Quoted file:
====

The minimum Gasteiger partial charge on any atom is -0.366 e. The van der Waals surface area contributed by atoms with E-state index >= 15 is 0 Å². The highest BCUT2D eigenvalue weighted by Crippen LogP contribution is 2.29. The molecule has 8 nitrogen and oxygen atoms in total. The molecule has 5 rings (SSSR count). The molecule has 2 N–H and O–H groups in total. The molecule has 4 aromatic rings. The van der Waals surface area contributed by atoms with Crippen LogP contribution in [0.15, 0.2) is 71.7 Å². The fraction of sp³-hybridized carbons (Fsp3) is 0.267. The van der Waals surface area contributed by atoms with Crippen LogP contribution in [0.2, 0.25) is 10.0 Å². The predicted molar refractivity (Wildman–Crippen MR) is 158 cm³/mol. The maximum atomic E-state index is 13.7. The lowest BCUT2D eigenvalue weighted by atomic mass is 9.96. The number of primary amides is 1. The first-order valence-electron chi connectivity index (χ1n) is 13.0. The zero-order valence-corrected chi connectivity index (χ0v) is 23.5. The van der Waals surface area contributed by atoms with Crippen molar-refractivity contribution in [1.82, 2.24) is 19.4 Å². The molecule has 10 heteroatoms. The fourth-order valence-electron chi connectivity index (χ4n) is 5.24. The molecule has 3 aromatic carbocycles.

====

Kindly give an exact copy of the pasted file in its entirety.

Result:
The minimum Gasteiger partial charge on any atom is -0.366 e. The van der Waals surface area contributed by atoms with E-state index >= 15 is 0 Å². The highest BCUT2D eigenvalue weighted by Crippen LogP contribution is 2.29. The molecule has 8 nitrogen and oxygen atoms in total. The molecule has 5 rings (SSSR count). The molecule has 2 N–H and O–H groups in total. The molecule has 4 aromatic rings. The van der Waals surface area contributed by atoms with Crippen LogP contribution in [0.15, 0.2) is 71.7 Å². The fraction of sp³-hybridized carbons (Fsp3) is 0.267. The van der Waals surface area contributed by atoms with Crippen LogP contribution in [0.2, 0.25) is 10.0 Å². The predicted molar refractivity (Wildman–Crippen MR) is 158 cm³/mol. The maximum atomic E-state index is 13.7. The lowest BCUT2D eigenvalue weighted by atomic mass is 9.96. The number of primary amides is 1. The first-order valence-electron chi connectivity index (χ1n) is 13.0. The zero-order valence-corrected chi connectivity index (χ0v) is 23.5. The van der Waals surface area contributed by atoms with Crippen molar-refractivity contribution in [1.82, 2.24) is 19.4 Å². The molecule has 10 heteroatoms. The fourth-order valence-electron chi connectivity index (χ4n) is 5.24. The molecule has 3 aromatic carbocycles.